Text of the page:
“When making decisions, people tend to focus on what seems important here and now, and they largely neglect other considerations that are longer term and less salient,” says David Daniels from the Stanford Graduate School of Business (gsb.stanford.edu). “Cloverpop’s tool prompts you to broaden your horizons about what should be considered, both in terms of different alternatives you could choose and also the potential impacts of those alternatives. By doing this, the tool nudges you towards decisions that are more aligned with your long-term best interests.”
3. iThoughts for iPad
iThoughts is a Mac and iOS app used for mind-mapping, which sounds less esoteric than it is. The idea is to take a complex topic and break it down into pieces that are easily understandable. It works a bit like an org chart with the key decision in the center with links to related topics. When you have individual tasks and decisions, it is easier to see how they roll up into an overall decision.
“It works the other way too. If I have a whole bunch of ideas and tasks then I can quickly list them and then group and categorize them into more manageable chunks which then helps me to see the wood for the trees. At the end of the day, a mind map is a bulleted list for those people who have a more visual predisposition,” says Craig Scott, the iThoughts developer.
The app follows well-established decision-making guidance. You can design your own Six Hats chart, which puts decisions into six categories. You can make a mind map a SWOT (Strength, Opportunities, Weaknesses and Threats) to see the decision variables. And, you can quickly design a PESTLE mind map (Political, Economic, Social, Technological, Legal, Environmental) to analyze the implications of a decision.
4. MindManager 2016
Decisions are easier when you have all of the information at hand. That’s a given, but it can be difficult to visualize the data. MindManager 2016 is a good example of how this works. If you need to make a decision about a networking architecture, you can draw out the diagram. If you need to make hire-fire decisions or make departmental changes, you can create an org chart. However, many of the drawing and illustration tools available are not geared for unschooled designers.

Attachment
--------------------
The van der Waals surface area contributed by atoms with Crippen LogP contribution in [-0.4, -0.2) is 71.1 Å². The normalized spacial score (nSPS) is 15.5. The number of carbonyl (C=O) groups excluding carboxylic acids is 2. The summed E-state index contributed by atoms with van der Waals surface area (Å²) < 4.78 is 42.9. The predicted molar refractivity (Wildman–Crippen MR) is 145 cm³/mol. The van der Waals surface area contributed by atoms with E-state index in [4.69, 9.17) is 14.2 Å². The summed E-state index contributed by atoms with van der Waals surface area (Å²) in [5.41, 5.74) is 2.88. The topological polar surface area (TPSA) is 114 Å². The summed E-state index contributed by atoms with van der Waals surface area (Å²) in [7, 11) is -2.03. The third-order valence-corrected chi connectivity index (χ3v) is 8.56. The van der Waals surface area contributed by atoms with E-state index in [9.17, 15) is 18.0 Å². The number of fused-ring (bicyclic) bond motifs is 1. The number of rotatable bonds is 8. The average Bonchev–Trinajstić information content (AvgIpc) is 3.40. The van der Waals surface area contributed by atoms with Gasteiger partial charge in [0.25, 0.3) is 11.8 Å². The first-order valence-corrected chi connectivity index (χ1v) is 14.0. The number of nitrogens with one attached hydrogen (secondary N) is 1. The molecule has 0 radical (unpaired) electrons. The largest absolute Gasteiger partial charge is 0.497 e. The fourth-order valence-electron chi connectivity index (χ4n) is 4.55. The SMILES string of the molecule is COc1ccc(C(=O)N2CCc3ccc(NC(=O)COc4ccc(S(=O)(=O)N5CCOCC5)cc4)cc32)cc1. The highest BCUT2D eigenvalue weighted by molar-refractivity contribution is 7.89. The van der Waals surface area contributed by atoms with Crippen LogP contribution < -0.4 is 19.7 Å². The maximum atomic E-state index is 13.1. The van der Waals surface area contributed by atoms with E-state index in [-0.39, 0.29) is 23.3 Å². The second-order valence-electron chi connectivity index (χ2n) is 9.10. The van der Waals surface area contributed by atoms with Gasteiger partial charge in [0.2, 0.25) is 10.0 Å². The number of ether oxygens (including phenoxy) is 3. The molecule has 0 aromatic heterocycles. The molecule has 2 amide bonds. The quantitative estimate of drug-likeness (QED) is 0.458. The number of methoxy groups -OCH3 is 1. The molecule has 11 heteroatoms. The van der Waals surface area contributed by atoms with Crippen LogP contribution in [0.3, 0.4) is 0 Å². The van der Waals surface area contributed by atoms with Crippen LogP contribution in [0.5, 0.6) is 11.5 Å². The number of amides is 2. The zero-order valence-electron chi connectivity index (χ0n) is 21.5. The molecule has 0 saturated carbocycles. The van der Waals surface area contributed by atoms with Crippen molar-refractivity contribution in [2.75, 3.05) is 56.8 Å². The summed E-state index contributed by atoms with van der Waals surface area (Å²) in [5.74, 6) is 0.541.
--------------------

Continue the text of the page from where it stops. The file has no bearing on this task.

MindManager 2016 uses a drag-and-drop interface to help make the process easier. Once you have the basic chart or mind-map completed, you can then add attachments like business documents or photos, tag parts of the diagram, and then search and filter on those tags.
The app has also won awards for its creative approach and advanced features. Biggerplate.com, a site that promotes and covers mind-mapping software, named it the number one app as part of their Biggerplate 2015 Global Mind Map Survey (the second year it has won).
5. MindNode for iPad
Jotting down ideas is helpful when making a tough decision. MindNode is a simple note-making and mind-mapping app for iPad (it’s also available for the Mac). The main purpose of the app is to create “nodes” of information – the hubs that are part of the key decision. It’s not nearly as advanced as MindManager 2016 and doesn’t have the task-based mapping as OmniFocus, but it’s more free-form nature means you can quickly adjust nodes to see how the data looks.
The app functions more like PowerPoint than a traditional mind-mapping tool. You create an outline of the variables – such as the employees in a department or the node son a network. The app lets you create simple shapes and arrows to correlate the data. There’s even an Apple Watch component to see your ideas on the smartwatch screen (say, during a meeting).
“MindNode is useful both for my own personal brainstorming and when ideas are flying fast and furious in a meeting,” says Stringer. “I’ve found that have a structured, visual way of assembling and viewing this information ultimately supports effective decision making.”